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5 Bike Paths and Rail Trails to Explore This Summer in Vermont

View of distant mountains down a dirt road

Cruising through Vermont on a bicycle is, in my opinion, the best way to experience one of our idyllic summers. Take the best components of a road trip (watching the world go by out your window; seeing the environments change as you traverse the landscape; stopping at landmarks, historical plaques, and quirky convenience stores) and remove them from the sealed cabin of a car. Add fresh air, direct sunshine, as much of a workout as you desire, and subtract road noise and the cost of gasoline. Cycling in Vermont in the summer can be transcendent, yet unfortunately, I find myself thinking multiple times a ride, “I totally get why so many people are uncomfortable doing this.”

Enter Vermont’s fantastic and growing network of recreation paths, rail trails, and bicycle routes.

Even as an experienced rider, confident in my awareness of my surroundings, decked in high-visible apparel and blinking lights, I can get nervous around traffic. Despite wishing that anyone and everyone could comfortably experience riding Vermont’s scenic roads, I know the anxiety that can come from cars whizzing by at 50 miles per hour (or higher), their drivers possibly distracted by a phone or simply negligent to the comfort and safety of cyclists and pedestrians.

Over the last few years, miles upon miles of these trails have been developed, opened, and improved, making bicycling more accessible and less intimidating for all. Free of motorized traffic, an afternoon on one of Vermont’s rec paths can yield an entirely relaxing ride, with not one speeding SUV or too-close-for-comfort truck.



Burlington’s recently-completed renewal of the Island Line Trail saw the path repaved around Burlington’s Lake Champlain waterfront and the resurfacing of its famous causeway, a two mile section that stretches out into the Lake. At “The Cut,” a 200-foot gap in the causeway that allows boats to cross, Local Motion’s Bike Ferry shuttles riders across to the South Hero side, where miles of quiet, flat road, farms, and sweeping views of the Champlain Valley await them.



Expected to be completed this year, the Lamoille Valley Rail Trail (LVRT) is already mostly finished and open to users. Stretching from Swanton to St. Johnsbury, the 93-mile gravel path offers numerous start and finish locations throughout northern Vermont and presents opportunities for beautiful out-and-back rides at the distance of one’s choice. You can also connect to a variety of beautiful and quiet dirt roads, or, if you’re ambitious, you can even have a multi-day adventure. Even just taking the LVRT one town over for lunch, a swim, and some time outdoors can make for a beautiful and full day.


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Intersecting with the LVRT is the Mississquoi Valley Rail Trail (MVRT), which connects St. Albans and Richford. The MVRT can be ridden on its own or combined with the LVRT to explore new routes, access the LVRT from St. Albans, or explore further routes and roads that branch off from it.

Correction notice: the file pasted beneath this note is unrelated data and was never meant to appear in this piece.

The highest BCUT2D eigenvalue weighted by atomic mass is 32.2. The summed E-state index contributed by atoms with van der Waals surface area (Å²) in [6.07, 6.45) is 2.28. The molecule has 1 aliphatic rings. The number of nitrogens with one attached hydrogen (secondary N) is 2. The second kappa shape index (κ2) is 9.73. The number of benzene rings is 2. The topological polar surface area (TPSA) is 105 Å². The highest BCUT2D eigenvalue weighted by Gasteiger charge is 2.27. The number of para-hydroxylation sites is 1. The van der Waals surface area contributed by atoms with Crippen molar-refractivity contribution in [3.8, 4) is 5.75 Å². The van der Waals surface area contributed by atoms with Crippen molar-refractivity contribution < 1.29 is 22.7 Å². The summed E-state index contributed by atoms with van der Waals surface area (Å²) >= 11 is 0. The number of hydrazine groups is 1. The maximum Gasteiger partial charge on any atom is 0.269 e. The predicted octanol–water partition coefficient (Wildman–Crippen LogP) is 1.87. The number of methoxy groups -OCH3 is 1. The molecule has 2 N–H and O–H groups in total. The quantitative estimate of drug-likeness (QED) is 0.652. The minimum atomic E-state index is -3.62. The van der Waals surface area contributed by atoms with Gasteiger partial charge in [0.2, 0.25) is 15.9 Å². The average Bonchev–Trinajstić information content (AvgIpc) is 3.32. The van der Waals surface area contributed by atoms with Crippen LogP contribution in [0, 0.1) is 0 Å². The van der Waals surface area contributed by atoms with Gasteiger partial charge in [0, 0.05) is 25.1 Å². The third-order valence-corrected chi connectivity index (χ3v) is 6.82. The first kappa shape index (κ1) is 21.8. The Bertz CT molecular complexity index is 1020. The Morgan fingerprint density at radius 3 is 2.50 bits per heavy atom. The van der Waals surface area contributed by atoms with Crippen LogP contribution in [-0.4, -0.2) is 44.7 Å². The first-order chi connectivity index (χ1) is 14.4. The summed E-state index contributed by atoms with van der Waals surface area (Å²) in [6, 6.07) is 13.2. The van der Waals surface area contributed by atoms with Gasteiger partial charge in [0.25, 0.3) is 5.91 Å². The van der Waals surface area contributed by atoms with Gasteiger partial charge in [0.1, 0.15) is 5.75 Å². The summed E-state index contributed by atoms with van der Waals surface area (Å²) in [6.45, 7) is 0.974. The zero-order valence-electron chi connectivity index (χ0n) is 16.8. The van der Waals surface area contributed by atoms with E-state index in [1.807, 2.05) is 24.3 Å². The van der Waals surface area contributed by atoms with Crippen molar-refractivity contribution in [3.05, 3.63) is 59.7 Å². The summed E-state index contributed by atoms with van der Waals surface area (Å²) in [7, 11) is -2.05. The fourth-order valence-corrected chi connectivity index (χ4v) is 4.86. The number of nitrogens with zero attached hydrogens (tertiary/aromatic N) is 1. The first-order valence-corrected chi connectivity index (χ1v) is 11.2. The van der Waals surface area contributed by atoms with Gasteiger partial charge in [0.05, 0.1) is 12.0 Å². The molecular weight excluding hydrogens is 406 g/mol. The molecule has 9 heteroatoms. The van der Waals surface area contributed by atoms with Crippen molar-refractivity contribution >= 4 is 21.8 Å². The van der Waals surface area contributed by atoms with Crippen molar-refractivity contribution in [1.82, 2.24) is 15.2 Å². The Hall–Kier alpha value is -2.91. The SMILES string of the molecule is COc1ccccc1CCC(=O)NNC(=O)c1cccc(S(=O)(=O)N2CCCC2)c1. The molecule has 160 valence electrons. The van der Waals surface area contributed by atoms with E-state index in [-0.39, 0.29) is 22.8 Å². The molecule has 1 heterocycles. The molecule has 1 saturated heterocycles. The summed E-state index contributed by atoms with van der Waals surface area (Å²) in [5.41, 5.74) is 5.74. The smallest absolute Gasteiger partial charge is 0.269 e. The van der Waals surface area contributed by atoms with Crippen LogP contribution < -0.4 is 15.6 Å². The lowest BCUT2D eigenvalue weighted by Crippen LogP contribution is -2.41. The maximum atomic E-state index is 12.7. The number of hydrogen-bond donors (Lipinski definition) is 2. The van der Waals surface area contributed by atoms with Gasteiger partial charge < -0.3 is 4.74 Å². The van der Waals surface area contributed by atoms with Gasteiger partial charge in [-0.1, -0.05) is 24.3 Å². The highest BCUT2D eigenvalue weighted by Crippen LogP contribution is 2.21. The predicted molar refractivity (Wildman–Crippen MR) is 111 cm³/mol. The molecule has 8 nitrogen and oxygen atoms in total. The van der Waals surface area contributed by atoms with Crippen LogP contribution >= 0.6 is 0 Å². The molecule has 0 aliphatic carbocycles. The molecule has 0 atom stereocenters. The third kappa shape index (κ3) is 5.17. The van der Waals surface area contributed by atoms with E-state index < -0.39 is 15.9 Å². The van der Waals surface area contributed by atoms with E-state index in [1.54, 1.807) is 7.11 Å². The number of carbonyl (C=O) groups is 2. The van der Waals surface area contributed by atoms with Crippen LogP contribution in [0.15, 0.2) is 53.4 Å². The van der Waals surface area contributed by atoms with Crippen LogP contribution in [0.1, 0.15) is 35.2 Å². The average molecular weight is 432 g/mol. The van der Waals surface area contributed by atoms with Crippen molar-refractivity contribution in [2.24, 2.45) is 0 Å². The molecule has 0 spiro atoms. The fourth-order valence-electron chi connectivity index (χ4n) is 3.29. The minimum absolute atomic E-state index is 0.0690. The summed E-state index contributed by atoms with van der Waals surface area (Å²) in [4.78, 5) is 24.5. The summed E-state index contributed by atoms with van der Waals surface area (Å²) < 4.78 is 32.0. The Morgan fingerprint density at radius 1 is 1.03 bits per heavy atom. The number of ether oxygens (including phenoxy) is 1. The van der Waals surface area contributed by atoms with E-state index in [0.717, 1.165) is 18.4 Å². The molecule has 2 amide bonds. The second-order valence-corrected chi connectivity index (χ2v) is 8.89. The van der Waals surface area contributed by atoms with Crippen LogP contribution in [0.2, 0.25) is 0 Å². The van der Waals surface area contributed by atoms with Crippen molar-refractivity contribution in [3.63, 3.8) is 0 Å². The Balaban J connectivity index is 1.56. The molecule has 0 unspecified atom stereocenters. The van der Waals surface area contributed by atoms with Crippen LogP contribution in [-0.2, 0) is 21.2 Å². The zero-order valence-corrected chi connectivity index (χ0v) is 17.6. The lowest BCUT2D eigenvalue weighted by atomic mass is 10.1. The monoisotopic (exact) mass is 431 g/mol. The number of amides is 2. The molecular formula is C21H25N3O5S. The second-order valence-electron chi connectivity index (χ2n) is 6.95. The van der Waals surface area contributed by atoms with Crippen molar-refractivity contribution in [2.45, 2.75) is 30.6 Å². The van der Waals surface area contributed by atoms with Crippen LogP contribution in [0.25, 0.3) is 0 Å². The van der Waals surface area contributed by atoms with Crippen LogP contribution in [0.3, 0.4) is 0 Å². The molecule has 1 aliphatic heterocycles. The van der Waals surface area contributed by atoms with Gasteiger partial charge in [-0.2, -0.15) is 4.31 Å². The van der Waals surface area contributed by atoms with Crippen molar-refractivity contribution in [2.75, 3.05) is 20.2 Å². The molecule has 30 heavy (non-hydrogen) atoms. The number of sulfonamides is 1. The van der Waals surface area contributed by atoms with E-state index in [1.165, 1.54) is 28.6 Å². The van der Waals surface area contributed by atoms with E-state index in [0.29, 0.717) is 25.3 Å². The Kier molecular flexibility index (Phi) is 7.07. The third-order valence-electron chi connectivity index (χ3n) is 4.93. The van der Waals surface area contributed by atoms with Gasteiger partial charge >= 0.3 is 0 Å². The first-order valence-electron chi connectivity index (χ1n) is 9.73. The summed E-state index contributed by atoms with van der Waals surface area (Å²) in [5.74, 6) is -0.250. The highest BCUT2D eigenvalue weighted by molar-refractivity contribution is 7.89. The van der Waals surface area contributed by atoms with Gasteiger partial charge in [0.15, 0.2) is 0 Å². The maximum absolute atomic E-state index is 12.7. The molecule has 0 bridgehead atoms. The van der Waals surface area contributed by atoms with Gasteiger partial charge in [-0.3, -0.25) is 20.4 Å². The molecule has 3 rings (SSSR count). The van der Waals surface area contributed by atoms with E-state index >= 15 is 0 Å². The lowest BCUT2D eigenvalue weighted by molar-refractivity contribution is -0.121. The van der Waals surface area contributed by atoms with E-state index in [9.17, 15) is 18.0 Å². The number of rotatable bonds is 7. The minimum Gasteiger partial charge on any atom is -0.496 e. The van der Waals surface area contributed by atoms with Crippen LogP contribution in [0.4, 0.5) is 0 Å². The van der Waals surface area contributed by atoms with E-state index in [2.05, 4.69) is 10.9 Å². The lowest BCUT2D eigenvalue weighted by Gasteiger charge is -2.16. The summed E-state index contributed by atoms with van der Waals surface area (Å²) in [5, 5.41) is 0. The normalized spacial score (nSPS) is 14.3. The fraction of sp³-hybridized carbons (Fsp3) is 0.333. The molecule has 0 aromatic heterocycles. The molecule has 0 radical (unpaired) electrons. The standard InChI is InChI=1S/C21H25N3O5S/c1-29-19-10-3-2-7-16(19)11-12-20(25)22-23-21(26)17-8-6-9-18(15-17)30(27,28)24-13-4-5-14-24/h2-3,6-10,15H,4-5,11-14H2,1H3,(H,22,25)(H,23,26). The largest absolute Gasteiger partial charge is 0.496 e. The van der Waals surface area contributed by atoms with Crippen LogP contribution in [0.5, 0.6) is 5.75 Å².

Southern Vermont’s West River Trail, though less complete than other rec paths, offers 36 miles of rail trail connecting Brattleboro, Dummerston, Newfane, Townshend, Jamaica and South Londonderry.



Finally, the popular Stowe Recreation Path meanders around the West Branch River, across and under Route 108, through quiet, beautiful woods, and past some of the resort town’s main attractions.


If you need to travel from home to access any of the above, you can easily find parking on their respective maps. To plan an afternoon on a path, identify where you’d like to start and finish, and choose a couple places you might like to stop along the way. Maybe for a sandwich in a village, a picnic at a nearby park, or a swim in a mountain stream.

As more sections of trail are connected and more rec path projects are begun and subsequently completed, quiet, safe, comfortable cycling becomes more and more accessible in Vermont. Families have more options to ride without being exposed to highway-speed traffic; new riders can learn and find their confidence on forgiving surfaces, without feeling pushed into a ditch; and those ready to try more are connected to adjacent trails and roads.

Even for the very experienced cyclist, the aforementioned paths are incredible resources. They can allow for longer rides and greater challenges without defaulting to highways and busy roads as the main thoroughfare. They can offer a multi-day bike touring trip for those determined to ride the entire stretch in one direction or as a round-trip.

The rise of the rail trail in Vermont has opened the doors and lowered the barriers to entry to bicycling as a pastime here in Vermont, and is a great way for folks who are interested in cycling but shy away from busy roads to get into the activity. Many will find that sticking to their favorite rec path is totally satisfying. Others will find confidence and comfort on their bike and develop an eagerness to branch out. If and when they do, they will find nearly endless horizons of beautiful places in Vermont to ride.

Bicycling in Vermont in the summertime is a wonderful way to spend an afternoon, a day, or a weekend, and as more resources and spaces are made available to ride safely, more and more Vermonters will be able to enjoy this joyous, healthy, social, and mostly free activity.


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Charlie Dayton

About Charlie Dayton

Charlie Dayton is the Communications and Development Manager at Old Spokes Home in Burlington, VT, where he and his colleagues work to make bicycles more accessible for all. As a lifelong cyclist in many forms, he believes strongly in the capacity of the bicycle to improve lives as a means of transportation, health, and recreation. 

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